Seven top tips for motivating your employees

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Ask any small business owner and they will tell you one of the most important challenges they face on a daily basis is managing their staff.

So what works and what doesn’t when it comes to motivating your team?

The businesses in the 2014 Smart50 are among the fastest growing in Australia and they know a thing or two about successfully managing teams. Here’s their seven best tips for getting the most out of your workers.

1. Catch up regularly

For Mike Frizell, founder of Smart50 winner Pet Circle, the key to getting the most out of his employees is regular catch-ups, whether formally or informally.

“We believe that it is important to recognise achievements of individuals and the company on a regular basis,” Frizell told SmartCompany.

“Our full body of staff meets on a monthly basis. Big wins are shared with the team, various departments provide updates on what they’re working on and what’s changed since the last meeting, and individuals are called out for achievements and hard work … It helps unify the team and align their goals. It also helps each member feel a part of a bigger collective.”

Capi Sparkling founder Wolfgang ‘Pitzy’ Folk also makes an effort to regularly share a meal with his staff, providing them with breakfast each morning and joining them for lunch each Thursday.

“Most of our business is done over lunch,” he says. “It’s the best way to do business.”

“Business is all about integrity and you can’t fake that, you’ve got to live it. You can’t do everything on your own so you have to share the rewards and also the pain.”

2. Give them experience

At online retailer HardToFind, co-founder Erica Stewart says her tip for motivating employees is to give them the chance to learn.

“We’re a small team, so everyone gets involved in parts of the business that they don’t necessarily have experience in,” Stewart told SmartCompany.

“This means the team are constantly learning new things, which keep them interested and engaged.”

The approach has paid off for HardToFind, with a number of employees moving into new roles within the business based on the new skills they’ve picked up.

“Our seller support manager is now our operations manager because she showed an interest and aptitude in accounting and team management,” says Stewart.

3. Allow them to ‘own’ something

Many of our Smart50 winners spruik the benefits of allowing employees to feel a sense of ownership of their work and it’s an approach GMG Search Engine Optimisation has incorporated into its management style.

“We employ what is known as holacracy or a flat management system,” explains co-founder Nick Grinberg.

“This means that there isn’t any hierarchy or micromanagement internally. We want our staff to feel empowered to make their own decisions and thus be accountable for them.”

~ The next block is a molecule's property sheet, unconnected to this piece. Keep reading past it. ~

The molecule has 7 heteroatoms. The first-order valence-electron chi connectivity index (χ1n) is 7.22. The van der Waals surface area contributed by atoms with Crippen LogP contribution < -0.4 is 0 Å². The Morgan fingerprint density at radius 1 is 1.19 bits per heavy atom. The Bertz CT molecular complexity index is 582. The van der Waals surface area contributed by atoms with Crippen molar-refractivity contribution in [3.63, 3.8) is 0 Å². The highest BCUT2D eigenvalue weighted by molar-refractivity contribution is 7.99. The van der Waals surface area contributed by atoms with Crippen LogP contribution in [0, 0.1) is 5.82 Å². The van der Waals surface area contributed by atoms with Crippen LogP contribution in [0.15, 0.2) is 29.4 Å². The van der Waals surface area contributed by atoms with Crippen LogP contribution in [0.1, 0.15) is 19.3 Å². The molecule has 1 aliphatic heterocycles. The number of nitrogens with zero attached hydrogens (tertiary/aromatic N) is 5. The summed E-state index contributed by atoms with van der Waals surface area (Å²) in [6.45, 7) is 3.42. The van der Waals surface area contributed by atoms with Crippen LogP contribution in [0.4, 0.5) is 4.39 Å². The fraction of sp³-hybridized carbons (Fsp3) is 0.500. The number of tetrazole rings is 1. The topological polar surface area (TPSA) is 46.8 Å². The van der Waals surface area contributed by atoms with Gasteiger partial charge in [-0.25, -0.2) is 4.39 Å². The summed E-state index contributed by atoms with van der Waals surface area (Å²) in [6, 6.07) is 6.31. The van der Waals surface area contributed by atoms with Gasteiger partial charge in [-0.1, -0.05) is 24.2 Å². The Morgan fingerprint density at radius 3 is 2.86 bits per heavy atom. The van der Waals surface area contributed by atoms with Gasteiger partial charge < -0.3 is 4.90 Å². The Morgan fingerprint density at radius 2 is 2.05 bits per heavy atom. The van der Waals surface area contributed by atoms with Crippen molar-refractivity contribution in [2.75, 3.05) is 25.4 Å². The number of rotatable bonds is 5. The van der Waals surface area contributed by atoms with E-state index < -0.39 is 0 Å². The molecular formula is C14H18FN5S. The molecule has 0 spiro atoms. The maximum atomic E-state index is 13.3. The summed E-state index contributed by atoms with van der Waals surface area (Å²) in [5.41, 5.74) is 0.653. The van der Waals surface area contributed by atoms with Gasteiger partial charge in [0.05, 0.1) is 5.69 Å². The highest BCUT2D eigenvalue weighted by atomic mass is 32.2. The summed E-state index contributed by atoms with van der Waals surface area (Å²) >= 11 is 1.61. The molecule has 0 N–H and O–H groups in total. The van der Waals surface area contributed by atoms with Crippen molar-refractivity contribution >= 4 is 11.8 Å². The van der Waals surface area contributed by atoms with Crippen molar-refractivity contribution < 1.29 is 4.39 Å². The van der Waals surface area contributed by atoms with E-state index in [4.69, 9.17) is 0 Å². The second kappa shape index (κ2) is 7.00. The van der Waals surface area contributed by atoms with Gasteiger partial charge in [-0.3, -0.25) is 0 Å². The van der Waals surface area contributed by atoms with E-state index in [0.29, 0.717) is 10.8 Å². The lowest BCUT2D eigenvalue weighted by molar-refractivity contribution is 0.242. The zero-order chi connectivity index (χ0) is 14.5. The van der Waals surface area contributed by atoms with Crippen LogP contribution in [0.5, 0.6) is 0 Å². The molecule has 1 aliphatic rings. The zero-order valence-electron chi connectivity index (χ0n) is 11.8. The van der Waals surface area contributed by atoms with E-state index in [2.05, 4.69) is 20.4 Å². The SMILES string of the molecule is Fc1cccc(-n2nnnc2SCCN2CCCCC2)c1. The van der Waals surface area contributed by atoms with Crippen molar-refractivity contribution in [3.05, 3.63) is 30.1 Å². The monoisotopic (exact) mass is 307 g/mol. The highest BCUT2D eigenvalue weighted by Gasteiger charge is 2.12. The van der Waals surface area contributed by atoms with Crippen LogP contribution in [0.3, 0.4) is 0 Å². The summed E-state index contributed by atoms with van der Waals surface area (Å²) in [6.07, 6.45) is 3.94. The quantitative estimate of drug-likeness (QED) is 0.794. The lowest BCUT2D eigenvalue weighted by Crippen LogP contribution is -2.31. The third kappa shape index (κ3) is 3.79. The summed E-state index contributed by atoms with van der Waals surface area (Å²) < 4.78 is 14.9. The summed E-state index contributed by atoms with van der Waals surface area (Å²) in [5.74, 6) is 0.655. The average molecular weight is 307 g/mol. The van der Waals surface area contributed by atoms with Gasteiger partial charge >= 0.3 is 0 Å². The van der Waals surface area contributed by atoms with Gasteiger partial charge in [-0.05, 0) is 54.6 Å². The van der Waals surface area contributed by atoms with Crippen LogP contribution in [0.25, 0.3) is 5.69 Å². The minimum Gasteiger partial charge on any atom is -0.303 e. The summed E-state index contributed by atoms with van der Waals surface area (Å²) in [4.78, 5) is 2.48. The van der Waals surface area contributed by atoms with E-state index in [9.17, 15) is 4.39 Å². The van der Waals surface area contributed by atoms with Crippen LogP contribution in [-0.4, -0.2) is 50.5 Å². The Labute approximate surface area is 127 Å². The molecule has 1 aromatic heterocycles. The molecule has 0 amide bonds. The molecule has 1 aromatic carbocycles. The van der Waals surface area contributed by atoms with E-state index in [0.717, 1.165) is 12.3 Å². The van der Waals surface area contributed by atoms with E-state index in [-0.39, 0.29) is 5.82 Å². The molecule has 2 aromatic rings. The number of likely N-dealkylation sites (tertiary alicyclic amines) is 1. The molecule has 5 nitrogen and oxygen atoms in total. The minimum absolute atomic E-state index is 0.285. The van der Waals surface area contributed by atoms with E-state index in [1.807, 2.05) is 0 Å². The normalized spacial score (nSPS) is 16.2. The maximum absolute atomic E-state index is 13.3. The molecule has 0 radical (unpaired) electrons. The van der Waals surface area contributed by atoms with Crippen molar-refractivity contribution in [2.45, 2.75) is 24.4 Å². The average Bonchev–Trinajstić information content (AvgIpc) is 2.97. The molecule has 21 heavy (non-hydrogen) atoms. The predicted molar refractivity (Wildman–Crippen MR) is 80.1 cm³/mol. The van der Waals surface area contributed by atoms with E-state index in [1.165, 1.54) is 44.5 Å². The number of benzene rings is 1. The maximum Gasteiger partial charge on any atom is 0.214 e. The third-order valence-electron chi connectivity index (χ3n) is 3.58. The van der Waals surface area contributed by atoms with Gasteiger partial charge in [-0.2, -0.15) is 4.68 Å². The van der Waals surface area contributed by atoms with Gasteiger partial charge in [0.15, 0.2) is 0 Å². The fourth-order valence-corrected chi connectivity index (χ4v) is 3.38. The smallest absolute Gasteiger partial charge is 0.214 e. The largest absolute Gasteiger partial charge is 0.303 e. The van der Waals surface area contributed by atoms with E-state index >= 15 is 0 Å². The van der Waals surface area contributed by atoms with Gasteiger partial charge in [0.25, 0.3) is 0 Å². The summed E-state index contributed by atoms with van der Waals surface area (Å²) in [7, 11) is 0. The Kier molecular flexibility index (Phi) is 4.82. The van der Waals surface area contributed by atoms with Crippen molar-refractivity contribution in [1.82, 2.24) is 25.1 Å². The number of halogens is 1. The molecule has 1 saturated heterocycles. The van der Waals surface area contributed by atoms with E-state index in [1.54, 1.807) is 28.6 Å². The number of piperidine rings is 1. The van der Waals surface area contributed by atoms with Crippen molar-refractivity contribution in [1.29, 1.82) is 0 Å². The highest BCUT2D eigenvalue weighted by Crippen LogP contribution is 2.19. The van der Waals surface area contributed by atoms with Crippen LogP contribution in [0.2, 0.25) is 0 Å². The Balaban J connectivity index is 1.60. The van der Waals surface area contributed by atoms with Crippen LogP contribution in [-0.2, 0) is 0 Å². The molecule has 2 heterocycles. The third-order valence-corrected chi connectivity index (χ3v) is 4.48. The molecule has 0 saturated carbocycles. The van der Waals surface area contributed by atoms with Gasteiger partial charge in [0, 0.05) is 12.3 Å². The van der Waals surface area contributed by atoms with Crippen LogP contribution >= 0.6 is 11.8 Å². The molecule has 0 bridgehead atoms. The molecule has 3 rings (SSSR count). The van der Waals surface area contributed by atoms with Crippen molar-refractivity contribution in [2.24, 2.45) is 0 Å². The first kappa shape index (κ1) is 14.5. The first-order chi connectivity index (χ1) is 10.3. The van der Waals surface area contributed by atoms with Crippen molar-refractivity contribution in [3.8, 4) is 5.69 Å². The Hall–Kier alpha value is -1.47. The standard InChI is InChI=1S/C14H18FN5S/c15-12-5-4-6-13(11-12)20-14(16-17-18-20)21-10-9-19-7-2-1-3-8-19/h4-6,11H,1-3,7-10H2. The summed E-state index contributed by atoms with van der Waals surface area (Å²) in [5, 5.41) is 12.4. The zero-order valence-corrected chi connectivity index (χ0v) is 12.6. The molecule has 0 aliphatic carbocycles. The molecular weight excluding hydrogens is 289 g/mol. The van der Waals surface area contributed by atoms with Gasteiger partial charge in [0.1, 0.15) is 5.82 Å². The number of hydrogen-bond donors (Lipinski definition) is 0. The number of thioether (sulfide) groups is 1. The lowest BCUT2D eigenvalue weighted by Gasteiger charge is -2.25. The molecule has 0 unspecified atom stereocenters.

And the result is more committed and driven employees.

“Over the last year we have seen that if our employees have a direct influence over the success of a campaign or even the business as a whole, they will put their best effort forth and feel more fulfilled with the work they are performing,” Grinberg says.

4. Keep them in the loop

Don’t underestimate the power of sharing information with your staff, says Ventis HQ co-founder Blair Milnes.

“Have them understand the impact they have on the business, good or bad,” says Milnes.

“Share with them non-sensitive information as to what their contribution means to the attainment of the company vision [and] provide guidance and opportunity for autonomy.”

“Not all will rise to the occasion but the good ones will just thrive and get better.”

5. Make sure they have what they need to get their work done

You will get more out of your employees if you provide them with the right equipment and facilities, says Punters.com.au founder Luc Pettett.

“I’m a big believer in giving staff absolutely everything they need to do their job: iPads, the best iMacs, extra monitors, a comfortable chair, great coffee,” Pettett says.

“We don’t see any point in hiring a new employee and then slowing them down with budget limitations.”

“If you’re willing to hire a staff member, you’re willing to give them everything they need to become a star employee. This might even include the occasional trip to Melbourne for a conference or free lunches – whatever it takes to help them along.”

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Eloise Keating is the editor of SmartCompany. Previously, Eloise was news editor at Books+Publishing, the trade press for the Australian book industry.

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